Rookie Tales: C.J. Miles
The Cavaliers are one of the youngest teams in the NBA – with a pair of rookies, a pair of sophomores under 22, and a group of young veterans who aren’t far removed from their freshman season.
C.J. Miles was a rookie seven seasons ago. And he doesn’t turn 26 until this spring. He was part of the last NBA Draft class to allow players to be drafted right out of high school. Other teams in that Class of 2005 made it count. Aside from Miles, other high schoolers selected include Andrew Bynum, Monta Ellis and Louis Williams.
That era seems like a long time ago and the debate over David Stern’s ruling is still cause for controversy. For every Kobe Bryant and Kevin Garnett, there was always a Korleone Young or two.
Miles starred at Skyline High School in Dallas and was tabbed with the fourth pick of the second round – 34th overall – by the Utah Jazz, who took Deron Williams with the No. 3 overall pick in the first round.
It couldn’t have been easy for any rookie to end up in Jerry Sloan’s clutches – let alone a kid who was in high school homeroom just a few months earlier. But Miles made it through – playing in 23 games as a rookie, scoring a total of 79 points in his first year in Utah.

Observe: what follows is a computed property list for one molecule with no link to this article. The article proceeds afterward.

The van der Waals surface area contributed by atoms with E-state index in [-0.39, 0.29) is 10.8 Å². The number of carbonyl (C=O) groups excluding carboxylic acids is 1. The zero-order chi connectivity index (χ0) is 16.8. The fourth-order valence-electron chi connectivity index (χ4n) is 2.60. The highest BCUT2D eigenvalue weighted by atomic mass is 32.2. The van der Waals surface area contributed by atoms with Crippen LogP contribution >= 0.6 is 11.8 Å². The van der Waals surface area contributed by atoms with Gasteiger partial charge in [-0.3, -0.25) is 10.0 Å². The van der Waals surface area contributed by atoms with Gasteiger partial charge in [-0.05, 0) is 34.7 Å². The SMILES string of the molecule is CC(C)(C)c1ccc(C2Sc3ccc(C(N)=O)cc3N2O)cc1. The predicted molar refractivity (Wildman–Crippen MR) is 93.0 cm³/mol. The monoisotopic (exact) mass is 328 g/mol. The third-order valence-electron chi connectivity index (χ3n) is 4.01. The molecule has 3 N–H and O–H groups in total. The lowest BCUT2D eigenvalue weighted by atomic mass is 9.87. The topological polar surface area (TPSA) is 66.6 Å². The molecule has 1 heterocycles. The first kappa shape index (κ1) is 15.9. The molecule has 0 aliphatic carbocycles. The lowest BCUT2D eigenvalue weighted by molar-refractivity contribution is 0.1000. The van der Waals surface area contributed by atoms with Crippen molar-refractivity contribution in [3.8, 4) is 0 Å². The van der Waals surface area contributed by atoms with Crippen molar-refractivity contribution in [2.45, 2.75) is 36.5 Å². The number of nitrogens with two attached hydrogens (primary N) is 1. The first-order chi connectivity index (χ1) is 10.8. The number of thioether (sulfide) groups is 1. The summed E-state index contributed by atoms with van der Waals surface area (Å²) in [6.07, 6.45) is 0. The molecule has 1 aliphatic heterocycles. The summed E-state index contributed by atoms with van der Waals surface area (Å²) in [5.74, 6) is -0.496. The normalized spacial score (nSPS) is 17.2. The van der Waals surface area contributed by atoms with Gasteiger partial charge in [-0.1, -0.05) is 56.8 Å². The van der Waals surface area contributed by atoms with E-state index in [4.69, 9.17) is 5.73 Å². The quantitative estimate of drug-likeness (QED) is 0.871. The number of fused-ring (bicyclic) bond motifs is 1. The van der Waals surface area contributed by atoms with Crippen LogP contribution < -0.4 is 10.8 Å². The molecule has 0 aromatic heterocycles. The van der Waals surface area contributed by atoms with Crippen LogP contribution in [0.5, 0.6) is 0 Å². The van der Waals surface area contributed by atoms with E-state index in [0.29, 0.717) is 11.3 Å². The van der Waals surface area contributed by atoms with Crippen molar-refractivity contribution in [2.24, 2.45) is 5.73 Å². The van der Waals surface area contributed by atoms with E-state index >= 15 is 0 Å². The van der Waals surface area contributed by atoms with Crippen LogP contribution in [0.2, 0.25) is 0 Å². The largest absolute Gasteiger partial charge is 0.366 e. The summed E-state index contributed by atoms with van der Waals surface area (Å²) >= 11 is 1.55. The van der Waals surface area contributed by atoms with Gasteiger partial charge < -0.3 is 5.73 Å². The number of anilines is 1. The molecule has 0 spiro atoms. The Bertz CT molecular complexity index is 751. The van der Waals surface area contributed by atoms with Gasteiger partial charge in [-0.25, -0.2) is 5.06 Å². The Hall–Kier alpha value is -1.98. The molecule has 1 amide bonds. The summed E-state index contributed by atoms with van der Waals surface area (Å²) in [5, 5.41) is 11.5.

Mile eventually became a key cog in Utah’s rotation, but after seven years, he inked a free agent deal with Cleveland this offseason. And the easy-going small forward took a minute to talk with Cavs.com about his first season in Salt Lake City …
What do you initially remember about your rookie season with Utah?
C.J. Miles: I remember the biggest thing was that I was always so tired. I slept any time I had a chance to sleep. The bus ride – if the bus ride was five minutes, I’d be sleeping two minutes into it.
You go from playing two games (a week) in high school to playing four games in five nights, sometimes in a different city every night. I was just exhausted. And I wasn’t even playing! I can’t imagine what it’d have been like if I was playing.
And then, just the transition of being a kid, basically, living on your own in a place I couldn’t have picked out on a blank map before I moved there.
Were you homesick?
Miles: Yeah, I was.
And then the snow came! And I’d never even seen snow – let alone know how to drive in it.
I remember my first accident. I hit the pole right outside my parking garage. It had snowed really bad and I was coming out, going a little too fast, and I slid out and hit the pole. I didn’t even get out and look. I just put my head on the steering wheel and sat there for two minutes. I just backed up and drove to practice. I didn’t even go look at it until after practice.
Everybody was like: ‘You know you hit something?’ And I was like: ‘Yeah, I know.’
Was Jerry Sloan as tough as his reputation suggests?
Miles: He was really tough on me – which I was thankful for. It helped me out a lot.
I know how he is with young guys – you feel like you have to pay your dues. And he was really tough on me.
He was tough on the team, too. Because the year before – before (Deron Williams and I) had got there, they had won 26 games. That was the worst season he’d ever had. And he wasn’t happy.